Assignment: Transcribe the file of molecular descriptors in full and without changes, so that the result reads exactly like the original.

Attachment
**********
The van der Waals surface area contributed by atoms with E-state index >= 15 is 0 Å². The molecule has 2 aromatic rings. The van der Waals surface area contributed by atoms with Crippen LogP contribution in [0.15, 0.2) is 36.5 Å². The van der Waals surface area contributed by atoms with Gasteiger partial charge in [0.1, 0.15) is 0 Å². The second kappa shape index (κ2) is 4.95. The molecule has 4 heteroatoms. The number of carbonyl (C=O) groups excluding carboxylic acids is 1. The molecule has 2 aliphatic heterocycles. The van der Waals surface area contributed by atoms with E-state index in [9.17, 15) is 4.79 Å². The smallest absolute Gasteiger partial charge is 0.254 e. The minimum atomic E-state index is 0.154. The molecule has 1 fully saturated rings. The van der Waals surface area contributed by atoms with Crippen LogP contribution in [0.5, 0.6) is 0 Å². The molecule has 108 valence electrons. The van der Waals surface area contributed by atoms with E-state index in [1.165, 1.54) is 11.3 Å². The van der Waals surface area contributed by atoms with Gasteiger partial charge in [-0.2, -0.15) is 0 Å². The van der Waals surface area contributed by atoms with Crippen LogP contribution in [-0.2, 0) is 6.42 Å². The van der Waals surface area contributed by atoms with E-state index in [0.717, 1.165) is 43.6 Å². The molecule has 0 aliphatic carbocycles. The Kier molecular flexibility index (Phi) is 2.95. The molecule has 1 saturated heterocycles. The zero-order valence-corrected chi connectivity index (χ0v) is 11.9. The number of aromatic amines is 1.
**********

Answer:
The van der Waals surface area contributed by atoms with E-state index >= 15 is 0 Å². The molecule has 2 aromatic rings. The van der Waals surface area contributed by atoms with Crippen LogP contribution in [0.15, 0.2) is 36.5 Å². The van der Waals surface area contributed by atoms with Gasteiger partial charge in [0.1, 0.15) is 0 Å². The second kappa shape index (κ2) is 4.95. The molecule has 4 heteroatoms. The number of carbonyl (C=O) groups excluding carboxylic acids is 1. The molecule has 2 aliphatic heterocycles. The van der Waals surface area contributed by atoms with E-state index in [9.17, 15) is 4.79 Å². The smallest absolute Gasteiger partial charge is 0.254 e. The minimum atomic E-state index is 0.154. The molecule has 1 fully saturated rings. The van der Waals surface area contributed by atoms with Crippen LogP contribution in [0.5, 0.6) is 0 Å². The molecule has 108 valence electrons. The van der Waals surface area contributed by atoms with E-state index in [1.165, 1.54) is 11.3 Å². The van der Waals surface area contributed by atoms with Gasteiger partial charge in [-0.2, -0.15) is 0 Å². The van der Waals surface area contributed by atoms with Crippen LogP contribution in [-0.2, 0) is 6.42 Å². The van der Waals surface area contributed by atoms with E-state index in [0.717, 1.165) is 43.6 Å². The molecule has 0 aliphatic carbocycles. The Kier molecular flexibility index (Phi) is 2.95. The molecule has 1 saturated heterocycles. The zero-order valence-corrected chi connectivity index (χ0v) is 11.9. The number of aromatic amines is 1.